In 30 seconds…
Finasteride (also known as Propecia) and Minoxidil (also known as Regaine) are two of the most effective treatments for hair loss on the market today.
Finasteride is an oral tablet which blocks the hormone responsible for hair loss. It’s widely recommended as the first port of call for men dealing with Male Pattern Baldness.
Minoxidil, meanwhile, is a topical solution designed to promote new hair growth and improve hair density.
Finasteride vs Minoxidil: What’s the Difference?
In essence, Finasteride (an oral tablet) stops hair loss, while Minoxidil (a topical solution) promotes new growth. If you want to know which is right for you, you first need to grasp how they work and what sort of results they get.
Let’s explore this in a little more detail:
How Does Finasteride Stop Hair Loss?
To understand how Finasteride works, you need to know about Dihydrotestosterone (DHT). In short, DHT is an androgen (male sex hormone) which is largely responsible for hair loss.
Finasteride, a 5α-reductase inhibitor, blocks testosterone from being converted into DHT. This, in turn, stops DHT from binding to your hair follicles, which would cause them to shrink and thin (a process called “miniaturisation”).
It’s important to note that this isn’t a “one and done” hair loss solution. DHT is only blocked so long as the Finasteride remains active in your body, and it can take between 6 to 9 months to see results. If you stop taking it, the testosterone to DHT conversion will start up again — as will your hair loss.
How Does Minoxidil Help Hair Growth?
As with Finasteride, to understand how Minoxidil works, it’s helpful to know a little bit about the science that underpins it. And that means getting to grips with the hair growth cycle.
The cycle can be broken down into four parts:
- The Growing Phase (Anagen): Healthy hair grows around half an inch a month during this phase, which typically lasts between 2 and 5 years on average — and occasionally much longer.
- The Transition Phase (Catagen): This is a short transition stage which signals the end of active hair growth. It lasts around 10 days.
- The Resting Phase (Telogen): The newly grown hair rests in the follicle until it’s pushed out by the growth of a new hair. This phase lasts around 3 months for the hairs on your scalp.
- The New Hair Phase (Exogen): During this final phase, the old hair detaches and falls out, while the new hair continues to grow. The entire cycle is then repeated.
By applying Minoxidil directly to the scalp 1 to 2 times daily, it widens the blood vessels and allows more oxygen and nutrients to reach the hair follicles via the blood.
And by doing so, it promotes hair growth by causing the hairs in the resting phase to shed, replacing them with new hairs in the growing phase. This is why you may experience an initial rapid hair loss as a side effect of Minoxidil — but don’t worry, this is just an early indication that it’s working!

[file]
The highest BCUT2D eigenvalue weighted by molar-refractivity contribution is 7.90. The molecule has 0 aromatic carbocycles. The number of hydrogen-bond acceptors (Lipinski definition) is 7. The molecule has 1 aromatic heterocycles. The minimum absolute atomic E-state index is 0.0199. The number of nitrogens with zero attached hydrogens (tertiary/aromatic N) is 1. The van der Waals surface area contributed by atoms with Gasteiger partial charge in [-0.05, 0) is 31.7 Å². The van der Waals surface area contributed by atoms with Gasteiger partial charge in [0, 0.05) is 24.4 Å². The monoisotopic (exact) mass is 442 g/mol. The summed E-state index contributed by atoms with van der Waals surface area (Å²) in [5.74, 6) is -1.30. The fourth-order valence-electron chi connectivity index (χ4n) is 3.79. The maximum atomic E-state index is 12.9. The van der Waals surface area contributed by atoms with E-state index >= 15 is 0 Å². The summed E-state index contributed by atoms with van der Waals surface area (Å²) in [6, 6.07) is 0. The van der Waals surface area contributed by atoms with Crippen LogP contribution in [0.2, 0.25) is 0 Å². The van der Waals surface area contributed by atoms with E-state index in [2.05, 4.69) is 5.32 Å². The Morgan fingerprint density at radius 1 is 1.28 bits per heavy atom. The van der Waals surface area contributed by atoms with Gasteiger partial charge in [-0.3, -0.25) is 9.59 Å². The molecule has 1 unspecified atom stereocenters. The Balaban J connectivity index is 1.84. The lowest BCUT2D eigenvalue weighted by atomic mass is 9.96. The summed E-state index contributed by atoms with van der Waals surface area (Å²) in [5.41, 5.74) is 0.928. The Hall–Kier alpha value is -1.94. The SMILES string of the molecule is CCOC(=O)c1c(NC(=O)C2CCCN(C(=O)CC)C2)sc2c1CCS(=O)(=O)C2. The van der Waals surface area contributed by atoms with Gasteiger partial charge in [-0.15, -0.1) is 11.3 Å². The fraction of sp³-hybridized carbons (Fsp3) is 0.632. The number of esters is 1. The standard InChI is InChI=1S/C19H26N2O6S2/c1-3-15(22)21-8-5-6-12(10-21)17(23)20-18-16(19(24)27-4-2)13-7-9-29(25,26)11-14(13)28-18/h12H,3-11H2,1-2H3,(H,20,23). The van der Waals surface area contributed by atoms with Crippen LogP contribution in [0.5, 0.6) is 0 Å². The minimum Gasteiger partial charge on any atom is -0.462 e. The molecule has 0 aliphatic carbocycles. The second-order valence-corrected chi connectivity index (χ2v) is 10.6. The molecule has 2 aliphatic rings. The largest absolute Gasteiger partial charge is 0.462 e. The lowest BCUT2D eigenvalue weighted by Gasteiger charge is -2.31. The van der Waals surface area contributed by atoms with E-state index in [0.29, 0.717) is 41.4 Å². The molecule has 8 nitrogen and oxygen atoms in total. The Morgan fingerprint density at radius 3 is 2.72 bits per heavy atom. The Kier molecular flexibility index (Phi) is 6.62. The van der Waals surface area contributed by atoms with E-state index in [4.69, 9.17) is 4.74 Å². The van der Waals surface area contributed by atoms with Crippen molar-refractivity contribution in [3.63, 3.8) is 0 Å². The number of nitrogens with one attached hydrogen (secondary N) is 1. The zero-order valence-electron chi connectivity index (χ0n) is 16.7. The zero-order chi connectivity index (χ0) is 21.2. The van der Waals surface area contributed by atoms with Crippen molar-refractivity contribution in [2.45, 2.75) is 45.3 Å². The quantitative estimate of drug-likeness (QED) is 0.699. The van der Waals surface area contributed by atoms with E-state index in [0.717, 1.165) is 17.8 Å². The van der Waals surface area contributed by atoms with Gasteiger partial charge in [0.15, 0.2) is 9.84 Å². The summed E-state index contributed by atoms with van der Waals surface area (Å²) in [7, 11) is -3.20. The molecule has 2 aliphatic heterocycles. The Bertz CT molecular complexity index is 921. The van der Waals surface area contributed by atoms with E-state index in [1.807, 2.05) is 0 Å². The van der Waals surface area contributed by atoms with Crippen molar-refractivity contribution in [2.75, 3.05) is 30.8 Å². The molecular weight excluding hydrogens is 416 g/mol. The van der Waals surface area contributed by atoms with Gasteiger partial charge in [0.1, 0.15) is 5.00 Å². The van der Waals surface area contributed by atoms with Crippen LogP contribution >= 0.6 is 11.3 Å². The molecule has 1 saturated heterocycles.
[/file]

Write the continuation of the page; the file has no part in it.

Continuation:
Time and Persistence Are Key
In order for Minoxidil to work, time and persistence are vital factors. It’s not an overnight miracle cure. Rather, it requires discipline and patience.
It may take around 3 to 6 months before you notice any real effect on the density or coverage of your hair. And, as with Finasteride, when you stop using Minoxidil, the benefits will stop too — usually within 4 to 6 months. For best results, build it into your daily routine.
Do Finasteride and Minoxidil Get Results?
Yes! When used regularly and as directed, both Finasteride and Minoxidil offer encouraging results for anyone looking for an effective hair loss treatment.
How Effective is Finasteride?
Meanwhile, the results of three five-year studies, involving a total of almost 6,000 patients, showed that hair loss was stopped in 90% of men, with 77% enjoying increased hair growth.
And What About Minoxidil?
Just as Finasteride is scientifically proven to stop hair loss, Minoxidil is also backed by a number of positive studies in the hair growth stakes:
- One four-month study found that 74% of men considered Minoxidil to have improved their hair density.
- Meanwhile, another study determined that around 60% of patients treated with a 5% solution enjoyed increased scalp coverage after 48 weeks of daily use.
- And, by comparing the 5% solution to the 2% equivalent, a 2002 study found that men treated with the 5% had approximately 45% more regrowth at week 48 than those using the 2%.
Finasteride vs Minoxidil: Which Is Best?
A 2004 comparison study put Finasteride and Minoxidil head-to-head. Finasteride emerged victorious, the more effective of the two.
However, the same study notes that both are safe and get results.
“So, Do I Choose Finasteride or Minoxidil?” — Why Not Both?
Ultimately, choosing between Finasteride and Minoxidil will come down to any number of factors, including your personal circumstances, expectations, age, budget, desired time frame, and more.
After all, these are demonstrably different medications, designed with different goals in mind. One stops hair loss at its source, while the other gets to work topically to promote growth.
And because Finasteride addresses MPB by inhibiting DHT production, many hair loss experts suggest that you start at the root cause before tackling regrowth.
However, if Finasteride is Batman, then Minoxidil is Robin.
And this dynamic duo works best together to stop hair loss in its tracks and stimulate new hair growth at the same time, as evidenced by a 2002 study published in the Journal of Dermatology.
Furthermore, given that Finasteride and Minoxidil work in different ways — and target different areas of the body — there’s no risk in taking them together.
Tackling hair loss is a commitment. Whether you choose Finasteride or Minoxidil, if you use them as instructed — and have a little patience — chances are you’ll see results.
But if you want to face MPB head-on and cover every base, a combination hair loss treatment could be the way to go.